Forms of representation matter. Using “illegal” to refer to migrants minimizes their full humanity and hides the changing sociohistorical forces that shape legal understandings of migration. These depictions have consequences far beyond simple talk. Minutemen patrol the border carrying automatic weapons and sporting bumper stickers that read “illegal immigrant hunting permit,” while early-morning immigration raids tear mothers away from their young children, and ethnically motivated hate crimes overwhelmingly target Latinos/as. Such are the daily realities that indiscriminate use of the term “illegal” promotes.

The concluding paragraph from the statement by the linguistic anthropologists perfectly sums up my response to the current debate in Santa Barbara (you can read the full statement here):

We must recognize that this debate is not merely a matter of policing language, or deciding whether one word or phrase is better than another. … Simply replacing “illegal” with another term will not eradicate the legal conflations, historical erasures, ethnolinguistic profiling, and acts of violence described above. Only an understanding of how language functions as social action will allow us to develop new terminology that challenges anti-immigration perspectives successfully. While language change is not necessarily equivalent to social change, struggles over representations of immigration make it possible to imagine and enact an alternative politics of inclusion in this nation of immigrants.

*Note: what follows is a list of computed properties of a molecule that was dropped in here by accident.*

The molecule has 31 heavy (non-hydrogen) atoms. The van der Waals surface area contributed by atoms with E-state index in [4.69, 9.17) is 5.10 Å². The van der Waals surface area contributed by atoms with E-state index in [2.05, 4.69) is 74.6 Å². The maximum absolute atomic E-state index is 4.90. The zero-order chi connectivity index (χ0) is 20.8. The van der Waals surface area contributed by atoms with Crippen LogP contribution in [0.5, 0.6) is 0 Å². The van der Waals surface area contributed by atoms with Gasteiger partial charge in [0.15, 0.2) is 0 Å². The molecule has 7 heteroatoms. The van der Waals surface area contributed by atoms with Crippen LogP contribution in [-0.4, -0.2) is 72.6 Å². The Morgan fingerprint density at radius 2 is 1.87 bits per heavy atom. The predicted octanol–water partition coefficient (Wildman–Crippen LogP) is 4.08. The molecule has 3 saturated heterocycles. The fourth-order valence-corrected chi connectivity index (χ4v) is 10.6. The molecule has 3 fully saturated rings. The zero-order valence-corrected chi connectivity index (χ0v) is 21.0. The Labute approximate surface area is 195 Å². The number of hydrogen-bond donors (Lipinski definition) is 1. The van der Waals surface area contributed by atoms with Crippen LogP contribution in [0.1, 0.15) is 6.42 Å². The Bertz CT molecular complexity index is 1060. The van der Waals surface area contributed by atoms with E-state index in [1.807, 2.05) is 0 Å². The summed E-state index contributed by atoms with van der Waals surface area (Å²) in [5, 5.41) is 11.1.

At the heart of the debate, then, lies not the issue of free speech, as the News-Press and its apologists would have it, but rather a concern with what language does. We all make choices every day about how to use language: Those choices matter and have real consequences for the lives of real people. Thus, I encourage the editors of the News-Press, and all of us, to think carefully about what actions we want our words to carry out—in the words of a chant at the second Santa Barbara protest, to speak and act with “Love, Not Hate.”